Sorry, you need to enable JavaScript to visit this website.

One Numerical Variable

  • A video to dispel myths about Statistics and excite students early in a course. The lyrics and video were created by Scott Crawford from the University of Wyoming. The music is from the 2000 song "Where Are You, Christmas? " written by James Horner and Will Jennings for the movie "How the Grinch Stole Christmas". The video received an honorable mention in the video category of the 2013 CAUSE A-Mu-sing competition. Free for non-profit use in classroom and course website applications.
    0
    No votes yet
  • A song for teaching concepts of estimating a population mean and addressing uncertainty in the estimate. The lyrics were written by Lawrence Mark Lesser from University of Texas at El Paso as a parody of the 2011 song "Call Me Maybe" written by Carly Rae Jepsen, Tavish Crowe, and Josh Ramsay). The lyrics were awarded second prize in the 2013 CAUSE A-Mu-sing competition. Free for non-profit educational use. Musical accompaniment realization are by Joshua Lintz and vocals are by Mariana Sandoval from University of Texas at El Paso.

    0
    No votes yet
  • A joke for use in discussing measures of central tendency. The joke was written by Jackie Bryce Miller, University of Michigan and won third place in the 2015 A-Mu-Sing competition.
    0
    No votes yet
  • This is a song suitable for middle school level statistics in reinforcing key elements of the scientific method. College-level use might include playing before a lecture to lighten the mood while setting up. The song's lyrics and music were composed by Jeff Hall audio file is a performance by the scientific jam band (see www.scientificjam.com/scijam2.htm)
    0
    No votes yet
  • A cartoon to use in discussing the importance of indicating the variability associated with any prediction. The cartoon is the work of Theresa McCracken and appears as #5756 on McHumor.com (appearing here with a statistics-based caption change suggested by Dennis Pearl). Free for non-profit use in statistics course such as in lectures and course websites.
    0
    No votes yet
  • Lest men suspect your tale untrue, Keep probability in view. is a quote by English poet and playwright John Gay (1685 - 1732). The quote is the first two lines of the poem "The Painter who pleased Nobody and Everybody," which is fable number 18 from the from the 1727 collection "Fables" volume 1.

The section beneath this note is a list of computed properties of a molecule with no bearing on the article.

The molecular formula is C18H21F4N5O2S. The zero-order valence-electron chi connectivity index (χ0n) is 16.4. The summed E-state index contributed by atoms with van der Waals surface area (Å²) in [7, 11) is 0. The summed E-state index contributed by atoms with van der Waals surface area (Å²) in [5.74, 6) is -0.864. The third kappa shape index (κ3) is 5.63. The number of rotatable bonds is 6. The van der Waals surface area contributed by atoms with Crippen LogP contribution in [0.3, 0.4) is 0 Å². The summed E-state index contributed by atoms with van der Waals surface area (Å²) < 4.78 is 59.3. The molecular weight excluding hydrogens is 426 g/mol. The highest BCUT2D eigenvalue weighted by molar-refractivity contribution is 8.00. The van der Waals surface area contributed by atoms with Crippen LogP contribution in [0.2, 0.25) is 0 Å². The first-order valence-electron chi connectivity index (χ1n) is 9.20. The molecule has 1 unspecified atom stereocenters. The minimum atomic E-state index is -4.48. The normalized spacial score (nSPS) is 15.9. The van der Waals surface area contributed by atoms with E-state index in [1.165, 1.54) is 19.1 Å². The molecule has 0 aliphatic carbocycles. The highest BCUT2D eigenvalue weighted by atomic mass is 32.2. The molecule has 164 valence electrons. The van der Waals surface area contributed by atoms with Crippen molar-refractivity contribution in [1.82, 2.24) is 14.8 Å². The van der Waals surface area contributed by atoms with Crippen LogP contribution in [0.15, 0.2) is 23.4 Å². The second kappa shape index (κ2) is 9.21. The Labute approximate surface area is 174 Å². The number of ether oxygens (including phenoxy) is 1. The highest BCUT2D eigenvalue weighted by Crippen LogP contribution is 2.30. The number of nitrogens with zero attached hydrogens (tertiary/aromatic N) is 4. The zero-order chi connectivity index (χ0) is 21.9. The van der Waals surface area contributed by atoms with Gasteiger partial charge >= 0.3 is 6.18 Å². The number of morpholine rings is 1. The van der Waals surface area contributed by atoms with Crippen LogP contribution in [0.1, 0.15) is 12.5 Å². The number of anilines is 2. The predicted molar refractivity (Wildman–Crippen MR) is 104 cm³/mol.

0
    No votes yet
  • A joke that can be used when teaching six sigma process control ideas or chi-squared goodness-of-fit tests. The joke was written in 2013.

    0
    No votes yet
  • The song may be used to teach the importance of a good graphical display in presenting statistical data. May be sung to the tune of "Hit Me With Your Best Shot" (Eddie Schwartz, Pat Benatar, 1980). An earlier version appeared in Spring 2011 issue of Teaching Statistics. Lyrics by Lawrence Lesser, University of Texas at El Paso. version here introduced at the 2013 U.S. Conference On Teaching Statistics.

    0
    No votes yet
  • I don't like the label big data", because that suggests the key measure is how many bits you have available to use. But who cares how much data you have? With too little data, you won't be able to make any conclusions that you trust. With loads of data you will find relationships that aren't real. ... Big data isn't about bits, it's about talent." This is a quote by ZestFinance.com CEO and former Google VP of Engineering Douglas Merrill (1970 -). The quote appeared in his May 1, 2012 blog at Forbes.com.
    0
    No votes yet
  • A fun song about the average by American humorist and singer-songwriter Carla Ulbrich. The song was a finalist in the novelty category of the 2018 USA Songwriting Competition.  The song is also available at www.theacousticguitarproject.com/artist/carla-ulbrich/ and more about the singer can be found at her website at www.carlau.com. For classroom use, you might ask which lines in "Totally Average Woman" refer to ways in which the woman in the song is at the mean, and which refer to ways in which she is at the median. Permission from singer is for free use for teaching in classroom and course websites with attribution. Commercial users must contact the copyright holder.

    0
    No votes yet

Pages